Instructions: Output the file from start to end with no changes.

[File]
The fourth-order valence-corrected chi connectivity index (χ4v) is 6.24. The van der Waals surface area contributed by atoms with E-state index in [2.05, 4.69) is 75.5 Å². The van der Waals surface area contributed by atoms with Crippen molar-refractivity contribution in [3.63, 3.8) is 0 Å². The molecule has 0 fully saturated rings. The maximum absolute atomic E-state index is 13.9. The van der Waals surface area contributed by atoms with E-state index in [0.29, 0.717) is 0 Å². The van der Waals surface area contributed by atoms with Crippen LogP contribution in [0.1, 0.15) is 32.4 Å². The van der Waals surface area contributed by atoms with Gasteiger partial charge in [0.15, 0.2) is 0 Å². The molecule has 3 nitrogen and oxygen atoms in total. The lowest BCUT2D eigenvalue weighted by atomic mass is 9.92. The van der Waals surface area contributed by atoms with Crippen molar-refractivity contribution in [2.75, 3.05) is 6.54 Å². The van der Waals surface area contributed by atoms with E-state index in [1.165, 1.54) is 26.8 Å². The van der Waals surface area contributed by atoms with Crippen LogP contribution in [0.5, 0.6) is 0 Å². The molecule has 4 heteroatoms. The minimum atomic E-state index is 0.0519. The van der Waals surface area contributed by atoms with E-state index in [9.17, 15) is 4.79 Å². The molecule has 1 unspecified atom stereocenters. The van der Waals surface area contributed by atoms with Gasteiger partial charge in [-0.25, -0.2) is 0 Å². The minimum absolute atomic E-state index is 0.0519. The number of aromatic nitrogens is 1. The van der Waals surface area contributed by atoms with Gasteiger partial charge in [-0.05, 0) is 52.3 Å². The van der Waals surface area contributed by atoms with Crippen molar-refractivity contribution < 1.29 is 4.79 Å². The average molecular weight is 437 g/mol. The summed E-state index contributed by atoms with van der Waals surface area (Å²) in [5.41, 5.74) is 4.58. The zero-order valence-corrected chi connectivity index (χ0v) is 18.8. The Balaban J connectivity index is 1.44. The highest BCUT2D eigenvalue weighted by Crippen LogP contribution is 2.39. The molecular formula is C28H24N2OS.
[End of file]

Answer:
The fourth-order valence-corrected chi connectivity index (χ4v) is 6.24. The van der Waals surface area contributed by atoms with E-state index in [2.05, 4.69) is 75.5 Å². The van der Waals surface area contributed by atoms with Crippen molar-refractivity contribution in [3.63, 3.8) is 0 Å². The molecule has 0 fully saturated rings. The maximum absolute atomic E-state index is 13.9. The van der Waals surface area contributed by atoms with E-state index in [0.29, 0.717) is 0 Å². The van der Waals surface area contributed by atoms with Crippen LogP contribution in [0.1, 0.15) is 32.4 Å². The van der Waals surface area contributed by atoms with Gasteiger partial charge in [0.15, 0.2) is 0 Å². The molecule has 3 nitrogen and oxygen atoms in total. The lowest BCUT2D eigenvalue weighted by atomic mass is 9.92. The van der Waals surface area contributed by atoms with Crippen molar-refractivity contribution in [2.75, 3.05) is 6.54 Å². The van der Waals surface area contributed by atoms with E-state index in [1.165, 1.54) is 26.8 Å². The van der Waals surface area contributed by atoms with Crippen LogP contribution in [0.5, 0.6) is 0 Å². The molecule has 4 heteroatoms. The minimum atomic E-state index is 0.0519. The van der Waals surface area contributed by atoms with E-state index in [9.17, 15) is 4.79 Å². The molecule has 1 unspecified atom stereocenters. The van der Waals surface area contributed by atoms with Gasteiger partial charge in [-0.25, -0.2) is 0 Å². The minimum absolute atomic E-state index is 0.0519. The number of aromatic nitrogens is 1. The van der Waals surface area contributed by atoms with Gasteiger partial charge in [-0.05, 0) is 52.3 Å². The van der Waals surface area contributed by atoms with Crippen molar-refractivity contribution < 1.29 is 4.79 Å². The average molecular weight is 437 g/mol. The summed E-state index contributed by atoms with van der Waals surface area (Å²) in [5.41, 5.74) is 4.58. The zero-order valence-corrected chi connectivity index (χ0v) is 18.8. The Balaban J connectivity index is 1.44. The highest BCUT2D eigenvalue weighted by Crippen LogP contribution is 2.39. The molecular formula is C28H24N2OS.